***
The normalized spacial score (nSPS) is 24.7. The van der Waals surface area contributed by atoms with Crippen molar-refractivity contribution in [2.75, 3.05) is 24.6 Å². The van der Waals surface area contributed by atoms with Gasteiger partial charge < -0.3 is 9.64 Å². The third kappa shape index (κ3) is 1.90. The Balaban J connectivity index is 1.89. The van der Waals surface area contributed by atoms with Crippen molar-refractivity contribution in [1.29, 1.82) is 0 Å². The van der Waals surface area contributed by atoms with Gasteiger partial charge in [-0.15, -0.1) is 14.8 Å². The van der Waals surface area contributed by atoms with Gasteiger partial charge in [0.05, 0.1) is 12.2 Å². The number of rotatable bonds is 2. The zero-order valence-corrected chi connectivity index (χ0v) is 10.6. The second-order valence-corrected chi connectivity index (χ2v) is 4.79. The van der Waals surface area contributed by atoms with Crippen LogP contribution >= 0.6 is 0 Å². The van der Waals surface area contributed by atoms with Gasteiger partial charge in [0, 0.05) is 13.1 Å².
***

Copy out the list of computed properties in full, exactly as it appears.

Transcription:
The normalized spacial score (nSPS) is 24.7. The van der Waals surface area contributed by atoms with Crippen molar-refractivity contribution in [2.75, 3.05) is 24.6 Å². The van der Waals surface area contributed by atoms with Gasteiger partial charge < -0.3 is 9.64 Å². The third kappa shape index (κ3) is 1.90. The Balaban J connectivity index is 1.89. The van der Waals surface area contributed by atoms with Crippen molar-refractivity contribution in [1.29, 1.82) is 0 Å². The van der Waals surface area contributed by atoms with Gasteiger partial charge in [-0.15, -0.1) is 14.8 Å². The van der Waals surface area contributed by atoms with Gasteiger partial charge in [0.05, 0.1) is 12.2 Å². The number of rotatable bonds is 2. The zero-order valence-corrected chi connectivity index (χ0v) is 10.6. The second-order valence-corrected chi connectivity index (χ2v) is 4.79. The van der Waals surface area contributed by atoms with Crippen LogP contribution >= 0.6 is 0 Å². The van der Waals surface area contributed by atoms with Gasteiger partial charge in [0, 0.05) is 13.1 Å².